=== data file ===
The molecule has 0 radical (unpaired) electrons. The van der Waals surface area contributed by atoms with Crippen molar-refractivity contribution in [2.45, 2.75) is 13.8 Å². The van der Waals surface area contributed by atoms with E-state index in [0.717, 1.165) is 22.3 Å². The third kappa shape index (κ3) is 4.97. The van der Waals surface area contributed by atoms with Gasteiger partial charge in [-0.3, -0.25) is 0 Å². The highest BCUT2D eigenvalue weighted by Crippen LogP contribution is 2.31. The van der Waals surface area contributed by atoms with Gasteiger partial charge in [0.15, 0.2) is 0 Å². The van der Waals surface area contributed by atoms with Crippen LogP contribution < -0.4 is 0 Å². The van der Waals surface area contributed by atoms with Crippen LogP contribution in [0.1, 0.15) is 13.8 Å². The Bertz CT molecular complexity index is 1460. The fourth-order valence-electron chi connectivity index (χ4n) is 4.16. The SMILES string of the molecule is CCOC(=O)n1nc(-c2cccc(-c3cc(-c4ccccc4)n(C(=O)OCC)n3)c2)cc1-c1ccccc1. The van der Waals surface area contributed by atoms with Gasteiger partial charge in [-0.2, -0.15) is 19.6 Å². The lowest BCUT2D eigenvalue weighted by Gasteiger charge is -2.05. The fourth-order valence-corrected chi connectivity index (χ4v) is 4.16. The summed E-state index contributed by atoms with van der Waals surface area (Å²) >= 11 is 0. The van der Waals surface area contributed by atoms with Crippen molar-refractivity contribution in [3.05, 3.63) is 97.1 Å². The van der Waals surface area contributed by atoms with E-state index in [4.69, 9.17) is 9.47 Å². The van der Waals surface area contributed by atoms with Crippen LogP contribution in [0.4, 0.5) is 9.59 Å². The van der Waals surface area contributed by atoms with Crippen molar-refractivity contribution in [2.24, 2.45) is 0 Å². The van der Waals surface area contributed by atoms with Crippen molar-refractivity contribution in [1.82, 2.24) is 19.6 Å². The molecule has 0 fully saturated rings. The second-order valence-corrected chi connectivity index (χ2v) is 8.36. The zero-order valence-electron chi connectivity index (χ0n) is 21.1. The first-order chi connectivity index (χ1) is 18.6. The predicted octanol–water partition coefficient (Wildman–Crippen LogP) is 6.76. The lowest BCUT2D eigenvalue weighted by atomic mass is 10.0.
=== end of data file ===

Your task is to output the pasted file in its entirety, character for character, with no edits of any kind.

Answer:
The molecule has 0 radical (unpaired) electrons. The van der Waals surface area contributed by atoms with Crippen molar-refractivity contribution in [2.45, 2.75) is 13.8 Å². The van der Waals surface area contributed by atoms with E-state index in [0.717, 1.165) is 22.3 Å². The third kappa shape index (κ3) is 4.97. The van der Waals surface area contributed by atoms with Gasteiger partial charge in [-0.3, -0.25) is 0 Å². The highest BCUT2D eigenvalue weighted by Crippen LogP contribution is 2.31. The van der Waals surface area contributed by atoms with Gasteiger partial charge in [0.15, 0.2) is 0 Å². The van der Waals surface area contributed by atoms with Crippen LogP contribution < -0.4 is 0 Å². The van der Waals surface area contributed by atoms with Crippen LogP contribution in [0.1, 0.15) is 13.8 Å². The Bertz CT molecular complexity index is 1460. The fourth-order valence-electron chi connectivity index (χ4n) is 4.16. The SMILES string of the molecule is CCOC(=O)n1nc(-c2cccc(-c3cc(-c4ccccc4)n(C(=O)OCC)n3)c2)cc1-c1ccccc1. The van der Waals surface area contributed by atoms with Gasteiger partial charge in [-0.2, -0.15) is 19.6 Å². The lowest BCUT2D eigenvalue weighted by Gasteiger charge is -2.05. The fourth-order valence-corrected chi connectivity index (χ4v) is 4.16. The summed E-state index contributed by atoms with van der Waals surface area (Å²) >= 11 is 0. The van der Waals surface area contributed by atoms with Crippen molar-refractivity contribution in [3.05, 3.63) is 97.1 Å². The van der Waals surface area contributed by atoms with E-state index in [4.69, 9.17) is 9.47 Å². The van der Waals surface area contributed by atoms with Crippen LogP contribution in [0.4, 0.5) is 9.59 Å². The van der Waals surface area contributed by atoms with Crippen molar-refractivity contribution in [2.24, 2.45) is 0 Å². The van der Waals surface area contributed by atoms with Crippen molar-refractivity contribution in [1.82, 2.24) is 19.6 Å². The molecule has 0 fully saturated rings. The second-order valence-corrected chi connectivity index (χ2v) is 8.36. The zero-order valence-electron chi connectivity index (χ0n) is 21.1. The first-order chi connectivity index (χ1) is 18.6. The predicted octanol–water partition coefficient (Wildman–Crippen LogP) is 6.76. The lowest BCUT2D eigenvalue weighted by atomic mass is 10.0.